abstractNote = {Bacteria in the genus Ruminococcus are ubiquitous members of the mammalian gastrointestinal tract. In particular, they are important in ruminants where they digest a wide range of plant cell wall polysaccharides. For example, Ruminococcus albus 7 is a primary cellulose degrader that produces acetate usable by its bovine host. Moreover, it is one of the few organisms that ferments cellulose to form ethanol at mesophilic temperatures in vitro. The mechanism of cellulose degradation by R. albus 7 is not well-defined and is thought to involve pilin-like proteins, unique carbohydrate-binding domains, a glycocalyx, and cellulosomes. We used a combination of comparative genomics, fermentation analyses, and transcriptomics to further clarify the cellulolytic and fermentative potential of R. albus 7. A comparison of the R. albus 7 genome sequence against the genome sequences of related bacteria that either encode or do not encode cellulosomes revealed that R. albus 7 does not encode for most canonical cellulosomal components. Fermentation analysis of R. albus 7 revealed the ability to produce ethanol and acetate on a wide range of fibrous substrates in vitro. Global transcriptomic analysis of R. albus 7 grown at identical dilution rates on cellulose and cellobiose in a chemostat showed that this bacterium, when growing on cellulose, utilizes a carbohydrate-degrading strategy that involves increased transcription of the rare carbohydrate-binding module (CBM) family 37 domain and the tryptophan biosynthetic operon. Our data suggest that R. albus 7 does not use canonical cellulosomal components to degrade cellulose, but rather up-regulates the expression of CBM37-containing enzymes and tryptophan biosynthesis. This study contributes to a revised model of carbohydrate degradation by this key member of the rumen ecosystem.},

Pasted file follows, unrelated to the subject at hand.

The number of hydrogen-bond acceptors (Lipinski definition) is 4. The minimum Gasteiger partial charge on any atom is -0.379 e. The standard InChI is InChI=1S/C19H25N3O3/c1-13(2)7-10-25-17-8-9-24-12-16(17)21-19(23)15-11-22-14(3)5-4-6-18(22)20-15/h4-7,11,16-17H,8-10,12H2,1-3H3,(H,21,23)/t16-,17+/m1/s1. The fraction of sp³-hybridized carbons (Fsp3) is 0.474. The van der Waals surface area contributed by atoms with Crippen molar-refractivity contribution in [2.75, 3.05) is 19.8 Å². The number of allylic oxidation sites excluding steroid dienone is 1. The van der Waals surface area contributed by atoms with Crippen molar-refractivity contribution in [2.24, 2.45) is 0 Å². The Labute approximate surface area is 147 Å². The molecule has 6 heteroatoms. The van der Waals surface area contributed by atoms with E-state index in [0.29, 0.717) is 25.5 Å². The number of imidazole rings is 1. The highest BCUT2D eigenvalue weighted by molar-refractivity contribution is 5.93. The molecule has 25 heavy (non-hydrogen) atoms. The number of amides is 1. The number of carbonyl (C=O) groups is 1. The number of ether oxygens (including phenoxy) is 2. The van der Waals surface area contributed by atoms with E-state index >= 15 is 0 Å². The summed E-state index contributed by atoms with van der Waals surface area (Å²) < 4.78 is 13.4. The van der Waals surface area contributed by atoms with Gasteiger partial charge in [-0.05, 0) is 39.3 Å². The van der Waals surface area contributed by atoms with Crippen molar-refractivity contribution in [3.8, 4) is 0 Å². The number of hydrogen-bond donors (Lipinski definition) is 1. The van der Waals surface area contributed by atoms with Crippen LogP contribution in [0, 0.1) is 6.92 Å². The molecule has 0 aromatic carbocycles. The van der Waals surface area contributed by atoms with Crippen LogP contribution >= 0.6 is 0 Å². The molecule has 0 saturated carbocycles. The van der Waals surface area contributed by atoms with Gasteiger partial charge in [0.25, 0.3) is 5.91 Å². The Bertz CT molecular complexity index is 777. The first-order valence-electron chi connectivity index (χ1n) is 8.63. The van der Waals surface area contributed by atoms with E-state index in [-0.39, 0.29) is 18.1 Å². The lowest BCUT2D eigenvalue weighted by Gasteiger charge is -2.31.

doi = {10.1186/1471-2164-15-1066},
journal = {BMC Genomics},
number = 1,
volume = 15,
place = {United States},
year = {2014},
month = {12}
}

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Works referenced in this record:

Microbial Cellulose Utilization: Fundamentals and Biotechnology
journal, September 2002

  • Lynd, L. R.; Weimer, P. J.; van Zyl, W. H.
  • Microbiology and Molecular Biology Reviews, Vol. 66, Issue 3, p. 506-577
  • DOI: 10.1128/MMBR.66.3.506-577.2002